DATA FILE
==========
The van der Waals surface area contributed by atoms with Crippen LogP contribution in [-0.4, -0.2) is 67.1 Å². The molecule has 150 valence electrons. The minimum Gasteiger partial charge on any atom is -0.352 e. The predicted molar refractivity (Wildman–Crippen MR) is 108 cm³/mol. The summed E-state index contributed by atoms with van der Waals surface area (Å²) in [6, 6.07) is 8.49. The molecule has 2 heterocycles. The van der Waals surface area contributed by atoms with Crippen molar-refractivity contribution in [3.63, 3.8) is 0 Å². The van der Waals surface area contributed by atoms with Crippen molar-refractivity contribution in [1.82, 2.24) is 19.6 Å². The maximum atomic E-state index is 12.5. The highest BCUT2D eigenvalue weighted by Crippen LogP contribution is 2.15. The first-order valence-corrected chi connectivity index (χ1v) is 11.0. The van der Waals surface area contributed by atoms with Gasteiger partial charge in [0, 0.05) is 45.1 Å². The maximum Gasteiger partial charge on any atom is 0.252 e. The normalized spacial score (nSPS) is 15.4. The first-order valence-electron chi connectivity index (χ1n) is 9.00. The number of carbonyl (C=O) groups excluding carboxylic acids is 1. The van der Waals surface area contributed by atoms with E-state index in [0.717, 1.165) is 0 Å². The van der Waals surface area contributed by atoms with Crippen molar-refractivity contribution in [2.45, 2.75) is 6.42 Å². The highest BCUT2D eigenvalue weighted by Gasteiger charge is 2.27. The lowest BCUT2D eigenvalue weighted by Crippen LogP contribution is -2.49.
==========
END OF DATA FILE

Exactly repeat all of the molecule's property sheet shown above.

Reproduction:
The van der Waals surface area contributed by atoms with Crippen LogP contribution in [-0.4, -0.2) is 67.1 Å². The molecule has 150 valence electrons. The minimum Gasteiger partial charge on any atom is -0.352 e. The predicted molar refractivity (Wildman–Crippen MR) is 108 cm³/mol. The summed E-state index contributed by atoms with van der Waals surface area (Å²) in [6, 6.07) is 8.49. The molecule has 2 heterocycles. The van der Waals surface area contributed by atoms with Crippen molar-refractivity contribution in [3.63, 3.8) is 0 Å². The van der Waals surface area contributed by atoms with Crippen molar-refractivity contribution in [1.82, 2.24) is 19.6 Å². The maximum atomic E-state index is 12.5. The highest BCUT2D eigenvalue weighted by Crippen LogP contribution is 2.15. The first-order valence-corrected chi connectivity index (χ1v) is 11.0. The van der Waals surface area contributed by atoms with Gasteiger partial charge in [0, 0.05) is 45.1 Å². The maximum Gasteiger partial charge on any atom is 0.252 e. The normalized spacial score (nSPS) is 15.4. The first-order valence-electron chi connectivity index (χ1n) is 9.00. The number of carbonyl (C=O) groups excluding carboxylic acids is 1. The van der Waals surface area contributed by atoms with E-state index in [0.717, 1.165) is 0 Å². The van der Waals surface area contributed by atoms with Crippen molar-refractivity contribution in [2.45, 2.75) is 6.42 Å². The highest BCUT2D eigenvalue weighted by Gasteiger charge is 2.27. The lowest BCUT2D eigenvalue weighted by Crippen LogP contribution is -2.49.